Margrethe Vestager said the process needs to be legally watertight as officials investigate whether deals handed out to companies by Ireland, Luxembourg and the Netherlands were a form of illegal state subsidy.
Governments would like to challenge the EU and “of course the casework has to be very very thorough”, she said yesterday.
Ms Vestager, the EU’s competition commissioner since November 1, inherited probes into Irish tax deals with Apple, Luxembourg’s taxation of Amazon and Fiat Finance & Trade, and Netherlands’ treatment of Starbucks Corp.
Finance Minister Michael Noonan said last month the EU case isn’t strong and he thought it would be dropped.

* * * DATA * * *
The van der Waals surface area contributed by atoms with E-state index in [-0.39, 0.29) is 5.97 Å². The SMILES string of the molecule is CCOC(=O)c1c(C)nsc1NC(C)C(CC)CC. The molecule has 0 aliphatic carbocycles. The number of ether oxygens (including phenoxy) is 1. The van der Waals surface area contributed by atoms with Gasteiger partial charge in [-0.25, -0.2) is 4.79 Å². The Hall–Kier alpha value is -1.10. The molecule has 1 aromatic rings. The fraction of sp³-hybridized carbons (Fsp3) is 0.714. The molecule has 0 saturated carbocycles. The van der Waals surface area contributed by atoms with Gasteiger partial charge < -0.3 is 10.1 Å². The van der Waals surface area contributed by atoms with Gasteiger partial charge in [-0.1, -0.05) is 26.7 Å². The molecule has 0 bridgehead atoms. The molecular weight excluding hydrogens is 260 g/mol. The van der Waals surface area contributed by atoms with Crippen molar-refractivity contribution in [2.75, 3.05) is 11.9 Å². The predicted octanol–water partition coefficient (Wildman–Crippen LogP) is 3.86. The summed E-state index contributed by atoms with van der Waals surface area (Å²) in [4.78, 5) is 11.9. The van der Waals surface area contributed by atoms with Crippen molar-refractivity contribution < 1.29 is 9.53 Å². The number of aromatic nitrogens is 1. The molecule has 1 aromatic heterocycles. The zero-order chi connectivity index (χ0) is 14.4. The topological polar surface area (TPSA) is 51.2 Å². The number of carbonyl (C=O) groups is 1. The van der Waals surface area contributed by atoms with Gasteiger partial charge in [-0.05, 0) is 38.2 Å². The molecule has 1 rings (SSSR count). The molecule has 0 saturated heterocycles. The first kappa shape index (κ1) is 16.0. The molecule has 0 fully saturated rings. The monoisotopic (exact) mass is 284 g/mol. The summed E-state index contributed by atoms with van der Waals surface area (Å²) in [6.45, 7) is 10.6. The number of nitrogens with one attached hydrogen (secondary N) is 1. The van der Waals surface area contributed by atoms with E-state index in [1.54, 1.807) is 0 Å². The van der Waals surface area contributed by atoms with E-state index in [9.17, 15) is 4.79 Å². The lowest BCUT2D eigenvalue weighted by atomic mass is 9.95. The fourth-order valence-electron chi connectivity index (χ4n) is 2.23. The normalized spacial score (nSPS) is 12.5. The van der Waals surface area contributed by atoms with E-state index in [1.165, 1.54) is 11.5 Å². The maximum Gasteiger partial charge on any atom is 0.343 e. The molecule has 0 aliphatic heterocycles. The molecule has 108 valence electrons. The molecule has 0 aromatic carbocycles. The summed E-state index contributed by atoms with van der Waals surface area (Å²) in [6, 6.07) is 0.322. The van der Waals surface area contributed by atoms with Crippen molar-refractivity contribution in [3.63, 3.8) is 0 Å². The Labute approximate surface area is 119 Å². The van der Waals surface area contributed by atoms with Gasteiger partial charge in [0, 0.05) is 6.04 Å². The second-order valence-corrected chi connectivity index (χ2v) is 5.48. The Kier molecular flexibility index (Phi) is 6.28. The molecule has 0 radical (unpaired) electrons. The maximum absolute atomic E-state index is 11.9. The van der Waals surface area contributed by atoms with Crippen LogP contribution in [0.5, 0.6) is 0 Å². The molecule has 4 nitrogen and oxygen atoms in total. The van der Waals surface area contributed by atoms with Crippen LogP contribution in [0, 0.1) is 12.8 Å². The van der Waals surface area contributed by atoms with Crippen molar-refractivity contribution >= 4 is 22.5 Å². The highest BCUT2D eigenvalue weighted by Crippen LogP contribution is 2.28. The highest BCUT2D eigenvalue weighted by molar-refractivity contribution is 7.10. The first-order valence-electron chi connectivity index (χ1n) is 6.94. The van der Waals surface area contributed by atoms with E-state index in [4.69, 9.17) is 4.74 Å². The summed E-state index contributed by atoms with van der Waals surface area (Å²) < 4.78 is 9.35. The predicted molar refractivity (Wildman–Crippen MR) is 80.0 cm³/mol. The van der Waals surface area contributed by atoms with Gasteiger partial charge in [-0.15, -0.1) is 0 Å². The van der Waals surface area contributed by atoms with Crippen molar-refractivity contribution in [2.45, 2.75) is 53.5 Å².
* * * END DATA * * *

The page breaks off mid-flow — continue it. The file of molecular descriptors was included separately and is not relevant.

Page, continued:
Luxembourg is already challenging regulators’ demand for taxation documents in EU courts.
Ms Vestager said she would also examine information on companies’ secret deals with Luxembourg published by a group of investigative journalists.
The Grand Duchy last week charged a Frenchman with stealing documents on taxation arranged for multinational companies by PricewaterhouseCoopers LLP.
While the documents show Luxembourg issued tax rulings to hundreds of companies “it’s not only a question of whether anyone could get a tax ruling or not, it’s a question of whether it’s selective” and “some companies could have something that others couldn’t”.
EU regulators are focused on “getting insight on a much more thorough and detailed level” about how the tax rulings were used and what mechanisms were deployed by companies to exploit them, she said.